BRODIE: You mentioned that in many ways when people think about Arizona, they think about Scottsdale, and tourism is such a big component of the city — we're coming up on spring training. I'm wondering how much that has hurt the city — the fact that we lost half of the high season of tourism, we have no idea what this season is going to be — certainly not normal. How big of an impact has that had on the city and on its economy?
ORTEGA: Well, absolutely. I mean, Scottsdale, Arizona, is all about social closeness, right? You know, being at events, enjoying our entertainment world, our restaurants and shopping and so forth. So that's the whole impetus of Scottsdale. Our jet port has not slowed down. What we're finding out, or my overall opinion, is that COVID-19 — the pandemic — has turned the world away from high density, heavy urban, packed mass transit and, you know, closed in spaces and pushed people more towards low density, low profile, well-open desert, beautiful neighborhoods, and, gee, all that adds up to Scottsdale. So we have been actually more desirable due to the pandemic. Let's call it the flight away from the, the congestion that's perhaps multiplied the, the virus in that environment. So I believe both short term, yes, it's been a bit crippling, but we're adjusting to it. But long term, it just reinforces our reputation.
BRODIE: It's interesting what you said about density because that's been such a contentious issue in your city for so long, where, yes, you certainly have, you know, lower density in the central and northern parts of the city, but in the downtown, the Old Town, south Scottsdale, there has been some desire for taller buildings, more density, especially in the, you know, the arts area in the Old Town area. Do you see that battle, those arguments abating any time soon? I mean, do you think that, that those arguments are going to continue?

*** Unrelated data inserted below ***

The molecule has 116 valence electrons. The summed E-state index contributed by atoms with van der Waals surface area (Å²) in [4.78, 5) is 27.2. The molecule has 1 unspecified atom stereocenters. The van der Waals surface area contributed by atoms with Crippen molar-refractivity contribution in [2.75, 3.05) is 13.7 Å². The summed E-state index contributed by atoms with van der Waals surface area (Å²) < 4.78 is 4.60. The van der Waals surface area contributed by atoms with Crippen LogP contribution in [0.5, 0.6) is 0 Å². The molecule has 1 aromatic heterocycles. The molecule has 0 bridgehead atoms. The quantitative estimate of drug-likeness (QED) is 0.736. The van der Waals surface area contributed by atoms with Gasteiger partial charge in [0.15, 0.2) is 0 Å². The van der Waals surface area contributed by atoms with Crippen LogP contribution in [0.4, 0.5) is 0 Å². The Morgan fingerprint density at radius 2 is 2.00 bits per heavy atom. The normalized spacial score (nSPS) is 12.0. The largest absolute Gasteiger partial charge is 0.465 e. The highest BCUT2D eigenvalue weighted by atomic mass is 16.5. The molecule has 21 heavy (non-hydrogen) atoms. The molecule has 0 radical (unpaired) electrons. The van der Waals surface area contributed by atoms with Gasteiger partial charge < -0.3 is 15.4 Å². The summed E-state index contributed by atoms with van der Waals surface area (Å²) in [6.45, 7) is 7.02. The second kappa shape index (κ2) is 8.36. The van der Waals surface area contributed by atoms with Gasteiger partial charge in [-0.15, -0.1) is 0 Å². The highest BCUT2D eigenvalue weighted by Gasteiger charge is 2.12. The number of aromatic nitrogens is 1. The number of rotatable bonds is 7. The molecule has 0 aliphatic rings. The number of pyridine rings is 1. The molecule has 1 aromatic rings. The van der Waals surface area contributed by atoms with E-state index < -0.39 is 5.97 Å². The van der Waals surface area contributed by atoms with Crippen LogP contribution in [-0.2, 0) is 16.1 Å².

ORTEGA: Well, I'm a defender of the downtown atmosphere, the pedestrian scale way of enjoying Scottsdale. You may know I'm an architect, so, you know, and I've been here 42 years. So I've been involved in, you know, replacement of buildings and replacing them for the last 30 years, and that are worn out. And they need to be, basically, totally replaced. But we still can preserve the identity, the walkability and really that flavor. We don't need 10, 12-story buildings in Old Town. It's contrary to what Scottsdale, our reputation, is. We happen to be involved in a citizen visioning process called the general plan. And that's one of the things that's, that's underway. And I believe that the citizens spoke, right? And the citizens get the first word, and the citizens get the last word. And the last word, of course, is the election. And the first word, though, is what's called the general plan or the vision statement. And we're in process of doing that. And I think we'll steer more towards or back to our solid identity. We don't need 12-story buildings, higher density to define or redefine Scottsdale.
BRODIE: All right, that is David Ortega, the new mayor of Scottsdale. Mayor Ortega, nice to talk to you. Thank you.
ORTEGA: Terrific. Thank you.